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A Broken Consort - Box of Birch

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Artist: A Broken Consort

Album: Box of Birch

Label: Tompkins Square

Review date: Jun. 18, 2009

When terms like “pastoral psychogeography” are tossed around, even if it is by the folks at The Wire, there are definitely grounds to be suspicious. New age neologisms of such academically esoteric proportions tend to give the music in question more credit than it’s due. Most bands that hide behind high concepts do so because they lack experience or a sense of purpose, the root causes of mediocre output due to a lack of emotional investment. But in the case of Richard Skelton’s project A Broken Consort, there’s a lifetime of memories and emotion poured into the literally monumental Box of Birch.

The album first appeared in 2007 as an actual box of birch on Skelton’s own Sustain-Release Private Press. It was ornately and lovingly crafted in memory of his late wife, Louise, combining her artistic output with Skelton’s synergistic compositions. Rereleased this year on a much larger scale by Tompkins Square, the evocative packaging that stood as a memorial to his wife may be lost to more conventional formats, but the music stands as strong as ever.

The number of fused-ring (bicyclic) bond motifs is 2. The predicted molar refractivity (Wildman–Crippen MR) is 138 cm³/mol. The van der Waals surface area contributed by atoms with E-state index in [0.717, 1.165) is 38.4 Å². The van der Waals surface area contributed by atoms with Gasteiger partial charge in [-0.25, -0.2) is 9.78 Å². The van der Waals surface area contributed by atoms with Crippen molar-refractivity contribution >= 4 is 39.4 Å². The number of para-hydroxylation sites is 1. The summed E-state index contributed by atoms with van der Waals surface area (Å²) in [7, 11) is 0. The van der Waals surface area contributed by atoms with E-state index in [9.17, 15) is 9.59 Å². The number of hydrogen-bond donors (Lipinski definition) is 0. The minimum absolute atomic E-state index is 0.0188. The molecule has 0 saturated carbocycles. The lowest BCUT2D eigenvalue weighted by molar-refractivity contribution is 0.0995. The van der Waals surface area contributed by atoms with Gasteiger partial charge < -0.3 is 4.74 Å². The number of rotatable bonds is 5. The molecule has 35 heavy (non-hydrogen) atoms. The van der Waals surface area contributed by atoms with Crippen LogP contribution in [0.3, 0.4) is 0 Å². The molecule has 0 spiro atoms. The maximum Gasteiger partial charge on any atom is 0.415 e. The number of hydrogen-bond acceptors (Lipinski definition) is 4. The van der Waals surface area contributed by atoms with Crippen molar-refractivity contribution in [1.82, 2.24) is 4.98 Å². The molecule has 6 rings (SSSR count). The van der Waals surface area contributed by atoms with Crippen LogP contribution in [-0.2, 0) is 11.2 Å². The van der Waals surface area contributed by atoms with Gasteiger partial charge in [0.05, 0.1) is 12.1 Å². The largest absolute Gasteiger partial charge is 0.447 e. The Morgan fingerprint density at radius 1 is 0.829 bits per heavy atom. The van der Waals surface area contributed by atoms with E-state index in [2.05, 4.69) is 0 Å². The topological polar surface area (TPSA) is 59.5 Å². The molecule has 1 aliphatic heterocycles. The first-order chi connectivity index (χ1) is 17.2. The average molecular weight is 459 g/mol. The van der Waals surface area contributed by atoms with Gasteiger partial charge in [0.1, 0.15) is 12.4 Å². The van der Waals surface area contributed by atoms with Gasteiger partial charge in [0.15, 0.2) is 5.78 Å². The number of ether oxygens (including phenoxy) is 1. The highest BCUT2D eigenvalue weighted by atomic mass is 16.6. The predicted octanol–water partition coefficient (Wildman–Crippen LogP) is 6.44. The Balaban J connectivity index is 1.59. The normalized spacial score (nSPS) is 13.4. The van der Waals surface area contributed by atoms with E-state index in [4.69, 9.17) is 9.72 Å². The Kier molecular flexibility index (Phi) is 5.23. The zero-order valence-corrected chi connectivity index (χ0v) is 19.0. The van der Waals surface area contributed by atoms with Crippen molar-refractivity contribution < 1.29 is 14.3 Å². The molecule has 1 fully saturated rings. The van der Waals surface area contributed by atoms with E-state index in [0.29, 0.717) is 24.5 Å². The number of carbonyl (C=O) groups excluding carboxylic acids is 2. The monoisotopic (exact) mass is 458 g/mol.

The result is a many-textured, naturalistic record that goes beyond ambience to strike at the emotional and physical core of his home in Lancashire. This new edition includes “an exclusive series of artworks which draw on the hidden histories of the English landscape, and their narratives of displacement and loss,” creating a new relationship between sound and image that is authentic and completely unbelabored.

It’s less an act of composition and more a careful curating of mood and tone that tells a history of love and loss. Wooden guitar and chamber strings lie at the heart of the shuffle, equal parts Bela Bartok and John Fahey. It’s the rest of the odd sounds that push and pull the structure of each song, though, that begin to flesh out the rest of the record. Orphaned keyboards, metallic fugues, scattered percussion and the delicate rending of metal against metal talk back and forth, helping shape a tonal landscape that’s both recognizable and transient.

Skelton opens his home and his heart and allows whatever’s in there to pour out in a form both primal and articulate. I’ve never been to Lancashire, and I haven’t experienced loss on the same scale as Skelton. But after some time with Box of Birch, I feel like I’ve got a pretty good handle on where he’s coming from.

By Evan Hanlon

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